As expected, the AS took a great edge, but it was a bit heavier than I expected:

    [​IMG]

    [​IMG]

    And here is the size of the original grind:

    [​IMG]
     
    Last edited: Apr 12, 2014
  14. Apr 12, 2014 #164

    labor of love

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    so even after takeda reground the knife it doesnt perform well? melampus, could you take a choil pic?
     
  15. Apr 12, 2014 #165

    MowgFace

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    I believe this is before the regrind.
     
  16. Apr 13, 2014 #166

    Dave Martell

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    The blind screwing the blind. :clown:
     
  17. Apr 13, 2014 #167

    brianh

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    I am LOVING my Watanabe nakiri. I couldn't get though half a carrot or even smoothly cut celery with a Takeda nakiri.
     
  18. Apr 13, 2014 #168

    Dave Martell

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    You can't be correct. Please change your story. :D
     
  19. Apr 13, 2014 #169

    Dave Martell

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    So here's a Takeda gyuto that was purchased new and wedged bad OTB. The owner returned the knife to the maker to have him fix it. The before & after are shown in the picture below.

    Can you see the difference?

    [​IMG]

    Remember, Takeda has made good knives, to ensure that your retailer is providing you with a good one - ask for pictures!
     
  20. Apr 13, 2014 #170

    Talim

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    I had to laugh at that line from the forum run by a vendor who sells these knives. Let's see how long he keeps his words of taking these knives back if it didn't meet customer's expectations.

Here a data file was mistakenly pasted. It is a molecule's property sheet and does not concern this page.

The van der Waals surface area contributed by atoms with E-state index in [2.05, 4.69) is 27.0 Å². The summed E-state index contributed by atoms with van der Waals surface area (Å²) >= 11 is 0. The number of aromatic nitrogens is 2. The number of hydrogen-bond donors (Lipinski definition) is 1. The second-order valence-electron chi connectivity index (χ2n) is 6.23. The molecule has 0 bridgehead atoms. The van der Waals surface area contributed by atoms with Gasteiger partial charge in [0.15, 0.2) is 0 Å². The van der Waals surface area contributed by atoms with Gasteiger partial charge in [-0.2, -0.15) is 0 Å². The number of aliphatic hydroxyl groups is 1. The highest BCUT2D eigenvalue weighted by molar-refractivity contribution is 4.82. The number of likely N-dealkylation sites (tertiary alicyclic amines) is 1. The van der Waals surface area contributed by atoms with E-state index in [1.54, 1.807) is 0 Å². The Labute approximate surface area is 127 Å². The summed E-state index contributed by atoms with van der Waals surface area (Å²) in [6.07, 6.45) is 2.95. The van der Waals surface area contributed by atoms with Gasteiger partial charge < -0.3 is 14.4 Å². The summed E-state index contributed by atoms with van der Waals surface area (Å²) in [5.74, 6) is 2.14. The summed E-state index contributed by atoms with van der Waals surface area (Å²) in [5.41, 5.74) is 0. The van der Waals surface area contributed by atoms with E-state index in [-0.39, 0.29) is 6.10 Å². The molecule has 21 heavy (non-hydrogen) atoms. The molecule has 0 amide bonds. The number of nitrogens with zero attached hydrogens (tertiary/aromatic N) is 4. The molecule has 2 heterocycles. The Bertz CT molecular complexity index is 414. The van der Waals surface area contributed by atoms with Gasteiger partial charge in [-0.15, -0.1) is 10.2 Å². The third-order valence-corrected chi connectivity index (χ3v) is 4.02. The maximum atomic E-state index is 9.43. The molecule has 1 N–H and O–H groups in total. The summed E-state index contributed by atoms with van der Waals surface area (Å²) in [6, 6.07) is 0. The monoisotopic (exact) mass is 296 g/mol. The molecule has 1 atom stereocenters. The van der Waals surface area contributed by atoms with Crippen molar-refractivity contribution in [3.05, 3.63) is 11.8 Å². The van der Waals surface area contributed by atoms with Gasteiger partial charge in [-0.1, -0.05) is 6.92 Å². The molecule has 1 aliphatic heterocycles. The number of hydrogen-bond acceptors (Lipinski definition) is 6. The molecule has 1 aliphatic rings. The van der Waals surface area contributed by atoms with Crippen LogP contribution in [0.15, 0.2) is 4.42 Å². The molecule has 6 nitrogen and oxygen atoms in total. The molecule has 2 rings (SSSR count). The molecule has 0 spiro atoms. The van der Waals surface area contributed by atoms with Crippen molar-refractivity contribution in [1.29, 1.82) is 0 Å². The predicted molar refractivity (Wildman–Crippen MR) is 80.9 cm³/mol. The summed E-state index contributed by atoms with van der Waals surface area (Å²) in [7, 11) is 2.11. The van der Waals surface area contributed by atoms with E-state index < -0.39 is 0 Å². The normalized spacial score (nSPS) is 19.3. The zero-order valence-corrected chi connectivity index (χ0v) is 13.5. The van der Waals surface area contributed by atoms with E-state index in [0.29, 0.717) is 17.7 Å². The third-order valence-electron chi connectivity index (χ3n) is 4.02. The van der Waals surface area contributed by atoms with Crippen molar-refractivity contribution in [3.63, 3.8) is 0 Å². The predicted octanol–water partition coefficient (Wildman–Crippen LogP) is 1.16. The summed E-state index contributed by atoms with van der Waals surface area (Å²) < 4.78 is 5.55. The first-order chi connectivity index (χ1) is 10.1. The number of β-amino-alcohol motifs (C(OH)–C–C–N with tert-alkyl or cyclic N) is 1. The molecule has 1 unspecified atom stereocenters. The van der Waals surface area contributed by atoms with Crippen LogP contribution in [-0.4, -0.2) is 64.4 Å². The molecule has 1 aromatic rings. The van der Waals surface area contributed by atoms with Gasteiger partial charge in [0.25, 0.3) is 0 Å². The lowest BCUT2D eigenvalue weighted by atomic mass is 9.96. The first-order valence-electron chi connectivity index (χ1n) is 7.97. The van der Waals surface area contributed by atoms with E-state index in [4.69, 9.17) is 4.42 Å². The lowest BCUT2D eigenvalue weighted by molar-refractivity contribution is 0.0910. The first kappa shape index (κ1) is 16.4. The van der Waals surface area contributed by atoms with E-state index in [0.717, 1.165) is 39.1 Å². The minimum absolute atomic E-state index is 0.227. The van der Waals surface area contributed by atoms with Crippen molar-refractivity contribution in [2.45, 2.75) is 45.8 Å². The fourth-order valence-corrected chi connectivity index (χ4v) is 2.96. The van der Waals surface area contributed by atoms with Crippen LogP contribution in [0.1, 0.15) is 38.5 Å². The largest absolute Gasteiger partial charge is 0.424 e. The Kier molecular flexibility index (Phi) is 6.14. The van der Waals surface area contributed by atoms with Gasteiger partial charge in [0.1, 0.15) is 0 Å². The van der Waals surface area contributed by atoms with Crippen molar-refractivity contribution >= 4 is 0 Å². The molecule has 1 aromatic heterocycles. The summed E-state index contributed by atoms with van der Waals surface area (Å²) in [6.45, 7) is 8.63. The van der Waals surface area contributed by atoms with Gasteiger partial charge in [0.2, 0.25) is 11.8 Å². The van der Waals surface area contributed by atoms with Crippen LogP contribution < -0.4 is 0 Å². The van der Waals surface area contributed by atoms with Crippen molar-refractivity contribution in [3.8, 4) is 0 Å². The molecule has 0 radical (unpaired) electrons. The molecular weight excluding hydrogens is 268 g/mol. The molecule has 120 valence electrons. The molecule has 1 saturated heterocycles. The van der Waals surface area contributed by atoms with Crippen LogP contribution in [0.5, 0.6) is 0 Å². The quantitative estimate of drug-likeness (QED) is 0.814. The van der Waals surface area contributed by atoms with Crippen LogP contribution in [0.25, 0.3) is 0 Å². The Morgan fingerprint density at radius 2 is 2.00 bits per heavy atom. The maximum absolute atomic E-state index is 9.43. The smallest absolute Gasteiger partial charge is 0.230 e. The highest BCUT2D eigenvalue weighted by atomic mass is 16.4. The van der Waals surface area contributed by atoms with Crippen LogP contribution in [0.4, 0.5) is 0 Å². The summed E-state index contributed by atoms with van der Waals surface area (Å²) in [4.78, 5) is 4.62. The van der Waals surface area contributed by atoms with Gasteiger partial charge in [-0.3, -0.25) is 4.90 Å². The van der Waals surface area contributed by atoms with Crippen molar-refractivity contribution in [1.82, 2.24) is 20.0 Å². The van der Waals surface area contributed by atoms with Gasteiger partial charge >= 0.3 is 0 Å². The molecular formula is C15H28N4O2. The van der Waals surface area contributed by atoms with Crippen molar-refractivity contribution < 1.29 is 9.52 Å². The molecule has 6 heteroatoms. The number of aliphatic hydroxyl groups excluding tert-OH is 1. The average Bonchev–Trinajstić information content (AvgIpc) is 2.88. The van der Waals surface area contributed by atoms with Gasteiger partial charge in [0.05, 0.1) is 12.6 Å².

21. Apr 13, 2014 #171

    Melampus

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    LABOR <> MOWG is correct, in that, I tested Mr. Magnus's knife when it was originally fabricated. I was actually the first one to use it, even before he. It has been repaired, and is on it US tour, right now. I'm last to receive it which should be in a little over a month. I'm excited to see MR.M's design perform to its potential.

    MR.M did tell me the profile was modified slightly by the regrind whereas the union of the two distinct flat spots was radiused off a bit creating a bit of a belly... if you can call it that in such a small portion of blade. Nonetheless, MR.M's radical design was, admittedly, for shits & giggles. Said radius should, in my mind, employ more usable length in a rock/glide/walk. I can't find the video I captured, but the first profile would pivot off the head of the rear flat spot so if you were walking herbs, e.g., you only had that flat spot minus the pivot point available to cut; the entire tip flat spot was never employed - cutting a 240 down to say a 200. I think MR.M's design would be more appropriate in the 260-280mm range because it was, before the regrind, truly two knives in one blade. It was peculiar as it looked/acted like a KoBocho as the tip flat spot, and then a flat profiled Gyuto as the rear flat spot. I would have liked both flat spots to be longer for them to had acted more efficiently. I didn't realize any particular benefit to the tip flat spot in chopping scenarios as I believe MR.M imagined it would, but again, he did it entirely as an experiment. I think if it was longer maybe it would have, but honestly, the knife was so unenjoyable I didn't want to use it anymore than the 2.5 days I put it through.
     
  22. Apr 13, 2014 #172

    Mr.Magnus

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    Yeah the shinogi line is abit higher now :laugh:

    DSC02526.jpg
    DSC02528.jpg
     
  23. Apr 13, 2014 #173